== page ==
AT the recently concluded third Ministerial Performance Review Retreat in Abuja, President Muhammadu Buhari assured that the proposed Nigeria Air national carrier would commence operations before the end of this year. He said it was already 91 per cent accomplished, and counted it as one of the achievements of his government.

The national carrier idea has been on the table of the Buhari administration almost from its first day in office. In 2017, the Federal Government budgeted N555 million for the establishment of the airline and N200 million for consultancy. There were also allegations that $600,000 (N183 million) was paid to a Bahraini company for the design of the logo. The Aviation Minister, Hadi Sirika, denied that allegation but failed to disclose the amount.

After an initial hustle and bustle, the project suffered a setback when the $338 million requested for it was stood down by the Federal Executive Council, FEC, in 2019, an election year. 

Bringing back the project at another election year and with only seven months to the end of this administration, raises questions as to the real reasons behind the frantic push for it.

The Federal Government argues that apart from “national pride”, Nigeria Air will provide jobs, help promote capacity in the industry and reduce the cost of tickets.

But industry experts believe that the venture is most probably dead on arrival. They point to the wet-lease mode of acquiring the three initial aircraft, arguing that it means that the leasing company will also supply the pilots and crew. How will that help in alleviating unemployment in the sector? Worse still, expatriates will be paid in hard currency at a time when foreign airlines cannot retrieve their dollars trapped in Nigeria.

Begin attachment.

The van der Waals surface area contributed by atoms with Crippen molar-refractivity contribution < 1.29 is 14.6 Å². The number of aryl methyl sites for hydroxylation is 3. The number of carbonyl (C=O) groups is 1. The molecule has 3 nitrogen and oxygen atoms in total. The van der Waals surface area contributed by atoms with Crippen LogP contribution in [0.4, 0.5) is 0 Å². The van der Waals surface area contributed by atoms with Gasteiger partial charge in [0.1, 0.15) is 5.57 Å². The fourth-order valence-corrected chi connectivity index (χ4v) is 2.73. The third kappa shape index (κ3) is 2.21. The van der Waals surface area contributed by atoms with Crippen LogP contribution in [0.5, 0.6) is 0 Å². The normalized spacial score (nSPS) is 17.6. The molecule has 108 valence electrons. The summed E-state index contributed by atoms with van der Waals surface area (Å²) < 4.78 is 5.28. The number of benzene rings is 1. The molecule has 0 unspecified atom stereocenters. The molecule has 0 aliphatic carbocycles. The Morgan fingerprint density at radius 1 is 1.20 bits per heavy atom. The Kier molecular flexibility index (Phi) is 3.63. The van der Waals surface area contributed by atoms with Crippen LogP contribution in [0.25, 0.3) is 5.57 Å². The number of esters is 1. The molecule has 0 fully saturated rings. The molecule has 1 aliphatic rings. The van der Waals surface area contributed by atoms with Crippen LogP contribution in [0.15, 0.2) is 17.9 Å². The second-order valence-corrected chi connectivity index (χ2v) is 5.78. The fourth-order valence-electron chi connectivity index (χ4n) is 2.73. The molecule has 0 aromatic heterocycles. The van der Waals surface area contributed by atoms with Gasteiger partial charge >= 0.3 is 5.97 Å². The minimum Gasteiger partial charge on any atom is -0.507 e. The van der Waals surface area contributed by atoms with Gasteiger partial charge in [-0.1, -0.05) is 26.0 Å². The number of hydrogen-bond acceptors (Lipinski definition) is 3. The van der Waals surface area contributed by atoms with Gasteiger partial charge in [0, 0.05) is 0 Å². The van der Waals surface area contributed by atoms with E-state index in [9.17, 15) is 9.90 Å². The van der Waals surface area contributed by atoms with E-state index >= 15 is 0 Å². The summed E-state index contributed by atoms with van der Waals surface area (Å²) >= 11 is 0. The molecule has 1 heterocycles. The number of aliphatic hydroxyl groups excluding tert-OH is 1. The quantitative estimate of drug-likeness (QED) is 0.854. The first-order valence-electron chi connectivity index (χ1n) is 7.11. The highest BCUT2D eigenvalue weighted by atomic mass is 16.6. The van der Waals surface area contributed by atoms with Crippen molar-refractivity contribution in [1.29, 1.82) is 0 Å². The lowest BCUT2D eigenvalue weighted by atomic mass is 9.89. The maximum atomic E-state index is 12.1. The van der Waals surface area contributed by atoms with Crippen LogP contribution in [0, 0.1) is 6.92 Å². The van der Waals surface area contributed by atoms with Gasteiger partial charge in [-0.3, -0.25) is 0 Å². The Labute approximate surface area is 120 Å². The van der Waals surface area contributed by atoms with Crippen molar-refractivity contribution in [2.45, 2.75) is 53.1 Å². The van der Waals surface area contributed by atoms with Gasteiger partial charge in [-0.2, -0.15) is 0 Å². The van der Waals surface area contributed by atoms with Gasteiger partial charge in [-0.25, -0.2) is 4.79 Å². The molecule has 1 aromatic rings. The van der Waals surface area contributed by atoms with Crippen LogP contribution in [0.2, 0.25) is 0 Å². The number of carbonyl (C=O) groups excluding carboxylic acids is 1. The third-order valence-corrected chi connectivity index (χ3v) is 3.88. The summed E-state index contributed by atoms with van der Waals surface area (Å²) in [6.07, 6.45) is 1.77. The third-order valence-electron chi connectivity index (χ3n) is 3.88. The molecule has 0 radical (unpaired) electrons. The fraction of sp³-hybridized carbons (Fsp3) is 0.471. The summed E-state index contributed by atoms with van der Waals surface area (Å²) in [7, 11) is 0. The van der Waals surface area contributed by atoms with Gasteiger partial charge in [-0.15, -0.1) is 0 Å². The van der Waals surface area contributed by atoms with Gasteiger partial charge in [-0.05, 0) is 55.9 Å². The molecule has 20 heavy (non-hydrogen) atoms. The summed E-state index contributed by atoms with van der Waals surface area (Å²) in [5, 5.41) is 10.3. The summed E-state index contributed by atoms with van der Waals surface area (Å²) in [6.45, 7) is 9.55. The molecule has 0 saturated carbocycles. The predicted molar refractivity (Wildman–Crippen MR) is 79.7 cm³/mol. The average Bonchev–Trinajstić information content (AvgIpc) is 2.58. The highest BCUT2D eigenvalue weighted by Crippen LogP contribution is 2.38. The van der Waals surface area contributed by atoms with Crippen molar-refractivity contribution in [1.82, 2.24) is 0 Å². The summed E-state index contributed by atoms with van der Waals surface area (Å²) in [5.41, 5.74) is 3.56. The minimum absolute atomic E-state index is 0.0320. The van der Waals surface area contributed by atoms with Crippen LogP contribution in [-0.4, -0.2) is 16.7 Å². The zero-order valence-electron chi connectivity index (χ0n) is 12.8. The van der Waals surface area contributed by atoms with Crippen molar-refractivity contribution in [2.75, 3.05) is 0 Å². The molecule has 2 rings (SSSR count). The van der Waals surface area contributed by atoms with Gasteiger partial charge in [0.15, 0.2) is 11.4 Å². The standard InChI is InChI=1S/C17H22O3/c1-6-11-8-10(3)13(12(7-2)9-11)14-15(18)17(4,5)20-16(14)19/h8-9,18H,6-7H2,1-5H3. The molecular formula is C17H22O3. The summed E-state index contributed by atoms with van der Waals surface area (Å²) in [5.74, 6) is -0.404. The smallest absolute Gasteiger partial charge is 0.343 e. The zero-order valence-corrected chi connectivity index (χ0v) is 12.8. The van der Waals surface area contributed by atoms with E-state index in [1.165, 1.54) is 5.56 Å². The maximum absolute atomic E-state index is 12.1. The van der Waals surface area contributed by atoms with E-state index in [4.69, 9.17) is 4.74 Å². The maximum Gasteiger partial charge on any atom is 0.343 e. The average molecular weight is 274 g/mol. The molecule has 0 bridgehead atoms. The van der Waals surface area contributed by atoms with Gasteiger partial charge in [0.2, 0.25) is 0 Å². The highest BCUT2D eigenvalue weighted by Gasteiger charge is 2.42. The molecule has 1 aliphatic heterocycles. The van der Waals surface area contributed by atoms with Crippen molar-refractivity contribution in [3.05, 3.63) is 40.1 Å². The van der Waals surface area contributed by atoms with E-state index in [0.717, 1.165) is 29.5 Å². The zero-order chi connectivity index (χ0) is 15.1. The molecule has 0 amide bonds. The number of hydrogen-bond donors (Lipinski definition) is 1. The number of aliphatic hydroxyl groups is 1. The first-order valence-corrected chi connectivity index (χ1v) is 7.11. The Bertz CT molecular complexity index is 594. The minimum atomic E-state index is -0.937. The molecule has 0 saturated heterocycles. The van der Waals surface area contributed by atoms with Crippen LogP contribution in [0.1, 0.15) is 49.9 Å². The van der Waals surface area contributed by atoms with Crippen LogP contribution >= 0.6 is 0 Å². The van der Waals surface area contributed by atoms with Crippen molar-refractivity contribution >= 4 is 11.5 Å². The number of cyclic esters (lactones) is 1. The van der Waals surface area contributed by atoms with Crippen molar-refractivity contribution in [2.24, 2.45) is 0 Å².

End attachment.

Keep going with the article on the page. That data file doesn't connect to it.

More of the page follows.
Experts are also afraid that a government-owned Nigeria Air will disadvantage the private operators and still succumb to the same “Nigerian factors” that led to the collapse of the once famous Nigeria Airways.

Instead of its proposed take-off with three rented aircraft, the national carrier could easily have been operated with the 30 or so aircraft that the Asset Management Company of Nigeria had seized from Arik Air and Aero Contractors over indebtedness. 

The AMCON’s inability to keep most of those planes flying to recover the N300 billion owed it is no credit to government involvement in the ownership and operation of airlines.

We agree with experts that the Nigeria Air could just end up as another white elephant and a mere pet pursuit of some individuals in the current administration. 

After the Nigeria Airways debacle and the serially failed efforts by successive governments to float another national carrier, government should have restricted itself to the regulation of the industry through its various specialised agencies.

We hope Nigeria Air, if it comes on stream, will meet expectations.

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